The scientists’ results revealed that patients in the VR group received significantly less propofol than those in the control group – a median of 260 mg less propofol per case than patients in the usual care group. Notably, only four of the 17 patients in the VR group received propofol during their procedure, while all patients in the control group received the sedative. However, significantly more patients in the VR group received additional local anesthesia by the surgeon than in the control group, suggesting that preoperative nerve block is very important for the success of the VR technique.
In follow-up questionnaires administered in the recovery room after surgery, patient self-reported results revealed no significant differences between the VR and control groups in terms of overall satisfaction. Additionally, patients in both groups reported that their pain was well controlled and they felt relaxed during their surgery. There were also no significant differences between the groups’ PACU pain scores and perioperative opioid doses. Strikingly, however, the VR group exited PACU after their surgery an average of 22 minutes earlier than their control group counterparts. One month after surgery, no difference was found between the groups in their functional outcomes with respect to hand function.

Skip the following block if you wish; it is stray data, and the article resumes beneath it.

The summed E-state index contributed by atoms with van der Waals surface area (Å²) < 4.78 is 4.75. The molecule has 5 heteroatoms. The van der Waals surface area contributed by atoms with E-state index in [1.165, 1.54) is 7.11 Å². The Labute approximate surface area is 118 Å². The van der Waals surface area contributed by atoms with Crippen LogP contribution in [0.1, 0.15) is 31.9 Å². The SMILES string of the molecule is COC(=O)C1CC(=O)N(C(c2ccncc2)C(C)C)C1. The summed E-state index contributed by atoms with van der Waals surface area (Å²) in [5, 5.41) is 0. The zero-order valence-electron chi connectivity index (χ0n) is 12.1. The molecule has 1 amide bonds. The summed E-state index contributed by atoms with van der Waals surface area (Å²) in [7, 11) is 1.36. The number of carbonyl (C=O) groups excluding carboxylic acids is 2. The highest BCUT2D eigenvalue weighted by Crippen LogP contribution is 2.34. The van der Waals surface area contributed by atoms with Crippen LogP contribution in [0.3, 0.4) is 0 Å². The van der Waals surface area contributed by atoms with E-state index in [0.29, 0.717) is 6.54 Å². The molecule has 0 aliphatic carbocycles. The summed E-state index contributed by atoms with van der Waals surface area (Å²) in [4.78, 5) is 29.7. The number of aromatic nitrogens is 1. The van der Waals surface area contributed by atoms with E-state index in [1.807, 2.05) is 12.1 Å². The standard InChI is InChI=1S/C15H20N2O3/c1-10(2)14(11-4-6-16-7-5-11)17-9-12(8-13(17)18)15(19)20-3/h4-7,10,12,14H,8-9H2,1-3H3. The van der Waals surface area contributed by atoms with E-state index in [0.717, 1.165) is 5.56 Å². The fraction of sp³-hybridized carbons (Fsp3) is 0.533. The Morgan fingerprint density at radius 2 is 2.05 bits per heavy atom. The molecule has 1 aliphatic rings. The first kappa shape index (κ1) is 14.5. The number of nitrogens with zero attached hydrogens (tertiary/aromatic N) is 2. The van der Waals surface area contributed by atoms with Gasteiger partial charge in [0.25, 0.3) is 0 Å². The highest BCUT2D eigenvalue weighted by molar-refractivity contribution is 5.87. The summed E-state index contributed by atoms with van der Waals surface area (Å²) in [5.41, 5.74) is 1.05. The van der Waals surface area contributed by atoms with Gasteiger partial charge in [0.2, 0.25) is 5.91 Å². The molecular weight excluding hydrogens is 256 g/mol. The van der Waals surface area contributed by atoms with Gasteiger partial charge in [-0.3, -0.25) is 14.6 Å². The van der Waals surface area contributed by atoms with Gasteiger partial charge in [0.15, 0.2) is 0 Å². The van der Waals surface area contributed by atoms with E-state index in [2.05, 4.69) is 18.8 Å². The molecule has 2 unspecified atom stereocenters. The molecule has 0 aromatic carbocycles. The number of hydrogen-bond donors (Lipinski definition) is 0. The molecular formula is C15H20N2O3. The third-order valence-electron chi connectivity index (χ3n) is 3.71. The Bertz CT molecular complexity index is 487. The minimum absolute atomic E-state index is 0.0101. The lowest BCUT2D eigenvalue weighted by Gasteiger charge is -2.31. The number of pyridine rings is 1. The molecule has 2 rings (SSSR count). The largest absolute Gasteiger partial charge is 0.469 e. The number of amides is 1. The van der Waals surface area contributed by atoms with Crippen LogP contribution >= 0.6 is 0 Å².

“Our trial is novel in that it is the first to report a significant reduction in sedative dosage with VR immersion during hand surgery in adults,” said O’Gara, who is also an assistant professor in anesthesia at Harvard Medical School. “By using virtual reality immersion, the potential harm of unnecessary sedation can be avoided without compromising patient comfort during hand surgery. Additionally, we saw that patients in the VR group exited the PACU 22 minutes earlier than control patients. A reduction in recovery room stay could help optimize perioperative efficiency if the virtual reality technique were used more widely.